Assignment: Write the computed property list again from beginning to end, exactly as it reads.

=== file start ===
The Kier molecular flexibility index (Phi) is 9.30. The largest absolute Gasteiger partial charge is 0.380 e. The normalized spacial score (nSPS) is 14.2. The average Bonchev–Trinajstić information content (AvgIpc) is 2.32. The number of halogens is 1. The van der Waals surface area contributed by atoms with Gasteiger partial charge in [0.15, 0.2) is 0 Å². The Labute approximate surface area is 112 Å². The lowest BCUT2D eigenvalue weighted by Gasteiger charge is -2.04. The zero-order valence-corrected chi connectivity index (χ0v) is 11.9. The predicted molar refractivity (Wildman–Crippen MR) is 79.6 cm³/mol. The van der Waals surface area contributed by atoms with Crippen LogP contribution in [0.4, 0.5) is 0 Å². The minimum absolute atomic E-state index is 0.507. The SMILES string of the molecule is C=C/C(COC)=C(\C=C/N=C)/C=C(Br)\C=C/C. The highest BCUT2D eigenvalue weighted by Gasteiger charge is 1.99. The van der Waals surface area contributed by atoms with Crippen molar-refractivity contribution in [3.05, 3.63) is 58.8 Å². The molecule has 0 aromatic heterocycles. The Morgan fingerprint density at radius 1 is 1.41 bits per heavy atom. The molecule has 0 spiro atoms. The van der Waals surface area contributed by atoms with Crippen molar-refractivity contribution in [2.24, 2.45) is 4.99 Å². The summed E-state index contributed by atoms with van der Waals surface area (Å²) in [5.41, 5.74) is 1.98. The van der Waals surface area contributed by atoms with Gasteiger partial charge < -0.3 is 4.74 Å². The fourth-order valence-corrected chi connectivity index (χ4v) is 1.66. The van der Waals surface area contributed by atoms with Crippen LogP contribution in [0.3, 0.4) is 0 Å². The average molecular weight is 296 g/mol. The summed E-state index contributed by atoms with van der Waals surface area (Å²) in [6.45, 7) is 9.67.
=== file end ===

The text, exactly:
The Kier molecular flexibility index (Phi) is 9.30. The largest absolute Gasteiger partial charge is 0.380 e. The normalized spacial score (nSPS) is 14.2. The average Bonchev–Trinajstić information content (AvgIpc) is 2.32. The number of halogens is 1. The van der Waals surface area contributed by atoms with Gasteiger partial charge in [0.15, 0.2) is 0 Å². The Labute approximate surface area is 112 Å². The lowest BCUT2D eigenvalue weighted by Gasteiger charge is -2.04. The zero-order valence-corrected chi connectivity index (χ0v) is 11.9. The predicted molar refractivity (Wildman–Crippen MR) is 79.6 cm³/mol. The van der Waals surface area contributed by atoms with Crippen LogP contribution in [0.4, 0.5) is 0 Å². The minimum absolute atomic E-state index is 0.507. The SMILES string of the molecule is C=C/C(COC)=C(\C=C/N=C)/C=C(Br)\C=C/C. The highest BCUT2D eigenvalue weighted by Gasteiger charge is 1.99. The van der Waals surface area contributed by atoms with Crippen molar-refractivity contribution in [3.05, 3.63) is 58.8 Å². The molecule has 0 aromatic heterocycles. The Morgan fingerprint density at radius 1 is 1.41 bits per heavy atom. The molecule has 0 spiro atoms. The van der Waals surface area contributed by atoms with Crippen molar-refractivity contribution in [2.24, 2.45) is 4.99 Å². The summed E-state index contributed by atoms with van der Waals surface area (Å²) in [5.41, 5.74) is 1.98. The van der Waals surface area contributed by atoms with Gasteiger partial charge < -0.3 is 4.74 Å². The fourth-order valence-corrected chi connectivity index (χ4v) is 1.66. The van der Waals surface area contributed by atoms with Crippen LogP contribution in [0.3, 0.4) is 0 Å². The average molecular weight is 296 g/mol. The summed E-state index contributed by atoms with van der Waals surface area (Å²) in [6.45, 7) is 9.67.